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Wednesday, December 9, 2015, 09:08

Tu tributes cross the political divide

By Kahon Chan in Hong Kong
Tu tributes cross the political divide
Independent candidate Elsie Tu waits outside a polling station of Kwun Tong North constituency as votes are being counted during the Urban Council election in 1995. (Provided to China Daily)

Elsie Tu’s dedication to serving the underprivileged and promoting pragmatic democracy won high respect from Hong Kong’s veteran politicians across all factions — even at a time when divisive politics is in full swing.

Among those who have followed Tu’s call to act for Hong Kong’s underprivileged is Carrie Lam Cheng Yuet-ngor. Now the city’s chief secretary for administration, Lam recalled in a statement that she got to know Tu during social campaigns when she was still a social science student.

They last met in May, ahead of a meeting between central government officials and lawmakers in Shenzhen. Lam saw Tu as a role model for her boldness in speaking out for justice, and noted Tu offered a morale boost during the election reform.

“Her love and commitment to Hong Kong had been enduring and selfless,” Lam wrote in a statement.

Tu was among the few who stood up against the colonial might at a time when all lawmakers were chosen by the British regime.

National People’s Congress deputy Maria Tam Wai-chu praised Tu’s no-nonsense passion in taking on the colonial government as well as the sober second thoughts she injected into local politics.

Retired official David Akers-Jones recognized Tu’s call to improve the government’s communication with the public. “We have lost an Olympic champion from the community,” he said on Tuesday. “When corruption was at its height, she could get through to (governor) MacLehose on a straight line and ring him up.”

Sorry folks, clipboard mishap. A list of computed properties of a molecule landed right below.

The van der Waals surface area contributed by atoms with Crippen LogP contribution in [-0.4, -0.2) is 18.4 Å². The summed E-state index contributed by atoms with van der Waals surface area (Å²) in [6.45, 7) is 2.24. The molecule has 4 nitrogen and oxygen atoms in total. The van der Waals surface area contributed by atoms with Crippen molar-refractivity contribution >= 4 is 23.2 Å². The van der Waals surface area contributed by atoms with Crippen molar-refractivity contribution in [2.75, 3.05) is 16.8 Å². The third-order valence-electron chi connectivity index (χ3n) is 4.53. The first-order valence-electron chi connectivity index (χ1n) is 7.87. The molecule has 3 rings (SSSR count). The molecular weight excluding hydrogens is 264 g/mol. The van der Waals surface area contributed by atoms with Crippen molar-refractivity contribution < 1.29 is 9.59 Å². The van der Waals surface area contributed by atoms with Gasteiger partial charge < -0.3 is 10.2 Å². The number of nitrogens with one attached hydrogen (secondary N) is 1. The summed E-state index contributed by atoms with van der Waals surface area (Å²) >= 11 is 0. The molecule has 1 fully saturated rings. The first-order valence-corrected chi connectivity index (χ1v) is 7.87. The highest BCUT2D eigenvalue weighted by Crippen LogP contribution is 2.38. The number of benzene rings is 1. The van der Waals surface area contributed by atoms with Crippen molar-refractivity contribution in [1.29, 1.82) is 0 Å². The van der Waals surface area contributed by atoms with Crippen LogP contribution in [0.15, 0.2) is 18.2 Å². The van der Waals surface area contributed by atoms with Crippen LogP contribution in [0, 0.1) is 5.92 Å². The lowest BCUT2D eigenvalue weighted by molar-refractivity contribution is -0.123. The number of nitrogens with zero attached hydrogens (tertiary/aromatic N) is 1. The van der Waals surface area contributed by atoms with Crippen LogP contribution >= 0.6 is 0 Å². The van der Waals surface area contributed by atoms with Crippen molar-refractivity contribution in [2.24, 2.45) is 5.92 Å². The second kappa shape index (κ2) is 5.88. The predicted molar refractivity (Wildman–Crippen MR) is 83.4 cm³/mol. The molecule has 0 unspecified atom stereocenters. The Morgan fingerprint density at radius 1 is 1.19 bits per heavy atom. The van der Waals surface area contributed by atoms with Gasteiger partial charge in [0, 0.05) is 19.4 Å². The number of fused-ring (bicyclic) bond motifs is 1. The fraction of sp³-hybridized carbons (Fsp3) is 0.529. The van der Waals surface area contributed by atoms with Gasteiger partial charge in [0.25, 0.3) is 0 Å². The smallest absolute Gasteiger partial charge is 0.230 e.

The 102-year-old never lost touch with Hong Kong’s fast-evolving society. Lawmaker Tam Yiu-chung noted Tu remained concerned and active in Hong Kong’s development despite her advanced age. He hailed her pragmatism and rational approach to cooperation with the central government.

Tam recounted her continued advice to Hong Kong’s youth: “It is my dearest wish that young people… see life according to the facts as they are, that they will face these facts, and that they will not be deceived by ideals that are meant to deceive or even control them.”

Tu tributes cross the political divide
Staff members of United Christian Hospital move the body of Elsie Tu, social activist and former member of the Urban and Legislative Councils, who died on Tuesday. (Provided to China Daily)
The political circle saw Tu as an early advocate for democracy, but her relationship with the opposition camp had turned sour throughout the 1990s. She summed up the mindset of late opposition leader Szeto Wah in 1995: “Mr Szeto Wah doesn’t know the meaning of democracy because if you don’t agree with him you are wrong.”

Ironically, Szeto was later credited for being the opposition’s moderate compass before his death in 2011.

Martin Lee Chu-ming, former Democratic Party chairman and Basic Law drafter, praised Tu. Her lifetime contribution deserved a lot of appreciation among young people, he said.

Education and anti-corruption are the two areas of Tu’s work that are most remembered. Secretary for Education Eddie Ng Hak-kim lauded Tu for nurturing thousands of young people over the decades with the Mu Kuang English School.

Simon Peh Yun-lu, commissioner of Hong Kong’s much-admired Independent Commission Against Corruption, credited Tu’s anti-graft campaigns in the early days with paving the way for the setting-up of the agency.

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